For now, I'll leave two thoughts.  First, this might be a reasonable explanation for why Valkyrie suddenly stopped being an Oculus Rift Exclusive.  Sony may not be the greatest company, but they have a much better track record than Facebook in regards to gaming platforms.  Second, this is just disappointing.  I had the chance to play with an OR dev kit a few months ago and I was very excited to pony up whatever the 1080p consumer version would have cost.  Now... I'd rather not have to deal with the likelihood of Facebook integration.

Maybe Facebook is going to try and branch out into providing a real gaming platform.  If the short history of the company is any indicator, this is another smash and grab for more users at the expense of quality user experiences.  I do hope I am wrong, and this is the beginning of something very exciting.  We'll have to wait and see.

Monday, March 24, 2014

The Championship Tournament of Winners

Reading through Jester’s posts about the recent New Eden Open got me thinking about competitive tournament play in Eve and in other games. I can think of a few broad types of ranked play in gaming. The DOTA/LoL approach, with lots of characters and a set map with set objectives. The FPS approach with identical classes and rankings based on K/D rates and what have you. The RTS approach of winning matches against other players. The WoT approach where you have either informal rankings based on metrics or Clan tournaments. The ad-hoc Eve tournaments with weird buy-ins, metagamey team composition mechanics and various win conditions that have varied. The WoW arena approach. All of these have strengths and drawbacks that are far too numerous to go into at any length. The point is there are a lot of ways to skin this cat.

Coming from a rather uninvolved standpoint, I want to come up with a new way to do tourneys in Eve!

In my experience the biggest problem to most competitive gaming formats is either a lack of depth, or so much depth that the mental barrier to entry is too high for most people to get into a game. Based on comments, the latter seems to be a big “problem” in Eve. Add to that the cost of participation and you have a rather gnarly set of hurdles to overcome. So here is a half-baked idea:

Take the arena system of WoW, in broad strokes. You have XvX teams enter an arena, fight for a certain amount of time, and at the end the one with the most people left standing wins. This is a pretty simple system. Get rid of the stupid arena mechanics. Instead the arena is a grid, Eve-style, say 300km in diameter. That is plenty of room to move around. Both teams start at 200km from the center. No podding. If you go boom, your pod gets put in a station in system, and you go into spectator mode. Go.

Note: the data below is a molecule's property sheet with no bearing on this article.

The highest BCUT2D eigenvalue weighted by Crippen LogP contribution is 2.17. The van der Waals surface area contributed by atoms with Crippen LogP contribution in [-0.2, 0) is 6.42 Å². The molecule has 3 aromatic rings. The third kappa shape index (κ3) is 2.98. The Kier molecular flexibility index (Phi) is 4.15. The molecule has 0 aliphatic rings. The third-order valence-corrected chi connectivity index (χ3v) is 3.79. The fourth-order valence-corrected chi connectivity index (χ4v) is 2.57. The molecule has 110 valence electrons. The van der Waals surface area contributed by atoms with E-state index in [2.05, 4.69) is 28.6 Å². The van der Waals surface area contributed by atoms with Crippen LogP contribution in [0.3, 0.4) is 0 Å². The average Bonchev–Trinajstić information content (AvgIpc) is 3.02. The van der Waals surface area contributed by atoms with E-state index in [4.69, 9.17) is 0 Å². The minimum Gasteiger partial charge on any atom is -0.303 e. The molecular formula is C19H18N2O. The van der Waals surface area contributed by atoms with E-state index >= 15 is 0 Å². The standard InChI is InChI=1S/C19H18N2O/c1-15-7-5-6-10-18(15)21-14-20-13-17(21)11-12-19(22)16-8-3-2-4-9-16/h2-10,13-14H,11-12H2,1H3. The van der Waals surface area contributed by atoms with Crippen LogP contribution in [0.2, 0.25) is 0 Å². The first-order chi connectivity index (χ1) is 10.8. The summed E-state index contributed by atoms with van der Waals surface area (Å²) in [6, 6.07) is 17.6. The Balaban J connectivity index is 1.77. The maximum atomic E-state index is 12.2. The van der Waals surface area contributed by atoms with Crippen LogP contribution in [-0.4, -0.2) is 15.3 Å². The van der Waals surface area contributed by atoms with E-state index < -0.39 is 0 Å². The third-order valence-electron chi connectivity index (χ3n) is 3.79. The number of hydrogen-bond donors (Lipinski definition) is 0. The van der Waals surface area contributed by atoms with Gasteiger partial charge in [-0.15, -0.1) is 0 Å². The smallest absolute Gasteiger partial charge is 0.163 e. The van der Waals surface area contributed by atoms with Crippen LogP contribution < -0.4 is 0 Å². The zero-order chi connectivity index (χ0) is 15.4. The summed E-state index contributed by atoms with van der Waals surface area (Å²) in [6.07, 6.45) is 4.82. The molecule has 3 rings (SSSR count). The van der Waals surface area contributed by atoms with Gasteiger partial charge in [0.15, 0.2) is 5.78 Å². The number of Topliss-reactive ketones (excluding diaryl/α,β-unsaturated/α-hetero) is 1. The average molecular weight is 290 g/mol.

Next we need to consider ships. The simplest way is to tier it. Tiers could be based on tech level and hull size. The Tier 1 Cruiser bracket, for example, would allow each team their choice of one Tier 1 cruiser or smaller hull for each player. Fittings would be capped at Tech 2, the impact of implants should probably be negated. Just hulls and mods and rigs. This would create 5 hull tiers, and two tiers for each hull size except cruisers. If we discount tech 3 hulls, there are 10 tiers. Maybe have an anything-goes tier for people who want faction fits, implant sets and all that silly stuff.

To make sure you can fit before fights, put an option in the fitting interface where you can set your tier and that wipes the affect of implants. Now everyone has a pretty even playing field, and most players would have options that are not too expensive. A T2-fit cruiser or frigate is a pretty cheap investment, generally speaking. Those would want to go all spendy could fly in the Tech 2 tiers.

There may need to be some special rules in the fight system. Perhaps a concord-like entity that really bites down on non-sanctioned combat, to allow safe travel in the fight system. Perhaps there need to be a few of these systems set up in order to ease strain. Maybe not.

Then you get to the bracketing. Enter seasons. Let’s go with 3 month seasons, as a number out of a hat. Each week you get X matches (5? 10?) that are ranked. Each team gets a ranking as the season progresses, and then at the end you have playoffs at each tier that leads to the finals. If you have 10 matches per week with a 12 week seasons, that is 120 matches. Not a small number for determining ranks. The post season lasts for a month or two. You get two full seasons a year.

For added fun, let’s make all this happen on the live server. During playoffs, the playoff system gates get locked down so only the competitors can come and go. Once you lose, you have to leave. Put the feed on in Captain’s Quarters. Or at least a link to the Twitch page or something. I’d say let players bet isk on the matches, but that might be difficult, legally and logistically.

Outside the sanctioned matches, put exhibition arenas around the cluster. Little pockets of space where player can queue up to fight each other using the same rules, but without rankings.